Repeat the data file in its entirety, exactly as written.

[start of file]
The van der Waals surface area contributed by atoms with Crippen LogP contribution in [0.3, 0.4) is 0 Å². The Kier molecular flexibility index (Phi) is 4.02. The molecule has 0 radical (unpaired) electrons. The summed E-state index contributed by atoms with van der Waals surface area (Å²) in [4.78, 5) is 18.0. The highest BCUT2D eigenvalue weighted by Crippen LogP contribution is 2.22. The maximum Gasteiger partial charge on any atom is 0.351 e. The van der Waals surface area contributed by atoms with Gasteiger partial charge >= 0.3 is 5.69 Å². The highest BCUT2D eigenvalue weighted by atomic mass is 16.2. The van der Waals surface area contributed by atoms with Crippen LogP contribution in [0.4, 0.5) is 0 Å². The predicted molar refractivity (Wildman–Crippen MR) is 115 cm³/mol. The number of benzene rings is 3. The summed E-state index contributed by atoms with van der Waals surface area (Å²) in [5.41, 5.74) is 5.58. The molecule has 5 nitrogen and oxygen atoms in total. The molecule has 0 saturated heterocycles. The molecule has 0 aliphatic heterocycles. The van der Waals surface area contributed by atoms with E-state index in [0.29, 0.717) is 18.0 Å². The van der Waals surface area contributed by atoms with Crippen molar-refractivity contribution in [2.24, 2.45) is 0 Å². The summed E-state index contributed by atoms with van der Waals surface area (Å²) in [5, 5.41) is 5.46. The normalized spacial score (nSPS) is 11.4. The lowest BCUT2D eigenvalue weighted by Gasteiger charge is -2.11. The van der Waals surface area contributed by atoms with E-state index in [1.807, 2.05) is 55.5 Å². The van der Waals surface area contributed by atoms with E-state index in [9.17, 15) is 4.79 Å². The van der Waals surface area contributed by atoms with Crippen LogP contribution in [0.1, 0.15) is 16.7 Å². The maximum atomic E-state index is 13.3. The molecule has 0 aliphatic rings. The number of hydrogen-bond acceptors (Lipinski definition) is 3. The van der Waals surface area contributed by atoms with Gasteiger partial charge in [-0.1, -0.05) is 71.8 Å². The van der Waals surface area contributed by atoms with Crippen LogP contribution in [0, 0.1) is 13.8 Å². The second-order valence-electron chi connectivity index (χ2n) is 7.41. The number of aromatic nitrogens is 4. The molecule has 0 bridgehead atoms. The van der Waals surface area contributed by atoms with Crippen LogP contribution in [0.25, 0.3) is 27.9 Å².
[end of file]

The van der Waals surface area contributed by atoms with Crippen LogP contribution in [0.3, 0.4) is 0 Å². The Kier molecular flexibility index (Phi) is 4.02. The molecule has 0 radical (unpaired) electrons. The summed E-state index contributed by atoms with van der Waals surface area (Å²) in [4.78, 5) is 18.0. The highest BCUT2D eigenvalue weighted by Crippen LogP contribution is 2.22. The maximum Gasteiger partial charge on any atom is 0.351 e. The van der Waals surface area contributed by atoms with Gasteiger partial charge >= 0.3 is 5.69 Å². The highest BCUT2D eigenvalue weighted by atomic mass is 16.2. The van der Waals surface area contributed by atoms with Crippen LogP contribution in [0.4, 0.5) is 0 Å². The predicted molar refractivity (Wildman–Crippen MR) is 115 cm³/mol. The number of benzene rings is 3. The summed E-state index contributed by atoms with van der Waals surface area (Å²) in [5.41, 5.74) is 5.58. The molecule has 5 nitrogen and oxygen atoms in total. The molecule has 0 saturated heterocycles. The molecule has 0 aliphatic heterocycles. The van der Waals surface area contributed by atoms with E-state index in [0.29, 0.717) is 18.0 Å². The van der Waals surface area contributed by atoms with Crippen molar-refractivity contribution in [2.24, 2.45) is 0 Å². The summed E-state index contributed by atoms with van der Waals surface area (Å²) in [5, 5.41) is 5.46. The normalized spacial score (nSPS) is 11.4. The lowest BCUT2D eigenvalue weighted by Gasteiger charge is -2.11. The van der Waals surface area contributed by atoms with E-state index in [1.807, 2.05) is 55.5 Å². The van der Waals surface area contributed by atoms with E-state index in [9.17, 15) is 4.79 Å². The van der Waals surface area contributed by atoms with Crippen LogP contribution in [0.1, 0.15) is 16.7 Å². The maximum atomic E-state index is 13.3. The molecule has 0 aliphatic rings. The number of hydrogen-bond acceptors (Lipinski definition) is 3. The van der Waals surface area contributed by atoms with Gasteiger partial charge in [-0.1, -0.05) is 71.8 Å². The van der Waals surface area contributed by atoms with Crippen LogP contribution in [0, 0.1) is 13.8 Å². The second-order valence-electron chi connectivity index (χ2n) is 7.41. The number of aromatic nitrogens is 4. The molecule has 0 bridgehead atoms. The van der Waals surface area contributed by atoms with Crippen LogP contribution in [0.25, 0.3) is 27.9 Å².